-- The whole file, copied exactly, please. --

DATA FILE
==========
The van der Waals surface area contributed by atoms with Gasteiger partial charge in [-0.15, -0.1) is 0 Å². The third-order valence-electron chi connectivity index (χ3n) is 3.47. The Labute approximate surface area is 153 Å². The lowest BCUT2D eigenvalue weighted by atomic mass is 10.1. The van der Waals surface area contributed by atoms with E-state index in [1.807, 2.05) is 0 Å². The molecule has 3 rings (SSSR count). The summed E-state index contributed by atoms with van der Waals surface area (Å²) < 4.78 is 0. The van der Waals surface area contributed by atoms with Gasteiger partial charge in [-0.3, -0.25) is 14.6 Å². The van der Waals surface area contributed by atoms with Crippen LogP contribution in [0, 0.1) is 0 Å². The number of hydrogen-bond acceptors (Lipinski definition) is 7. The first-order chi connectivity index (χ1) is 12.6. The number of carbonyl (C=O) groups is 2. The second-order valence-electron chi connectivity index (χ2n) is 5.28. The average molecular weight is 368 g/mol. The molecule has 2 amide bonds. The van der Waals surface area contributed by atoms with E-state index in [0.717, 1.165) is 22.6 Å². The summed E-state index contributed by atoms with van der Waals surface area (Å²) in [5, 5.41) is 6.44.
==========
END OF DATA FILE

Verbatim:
The van der Waals surface area contributed by atoms with Gasteiger partial charge in [-0.15, -0.1) is 0 Å². The third-order valence-electron chi connectivity index (χ3n) is 3.47. The Labute approximate surface area is 153 Å². The lowest BCUT2D eigenvalue weighted by atomic mass is 10.1. The van der Waals surface area contributed by atoms with E-state index in [1.807, 2.05) is 0 Å². The molecule has 3 rings (SSSR count). The summed E-state index contributed by atoms with van der Waals surface area (Å²) < 4.78 is 0. The van der Waals surface area contributed by atoms with Gasteiger partial charge in [-0.3, -0.25) is 14.6 Å². The van der Waals surface area contributed by atoms with Crippen LogP contribution in [0, 0.1) is 0 Å². The number of hydrogen-bond acceptors (Lipinski definition) is 7. The first-order chi connectivity index (χ1) is 12.6. The number of carbonyl (C=O) groups is 2. The second-order valence-electron chi connectivity index (χ2n) is 5.28. The average molecular weight is 368 g/mol. The molecule has 2 amide bonds. The van der Waals surface area contributed by atoms with E-state index in [0.717, 1.165) is 22.6 Å². The summed E-state index contributed by atoms with van der Waals surface area (Å²) in [5, 5.41) is 6.44.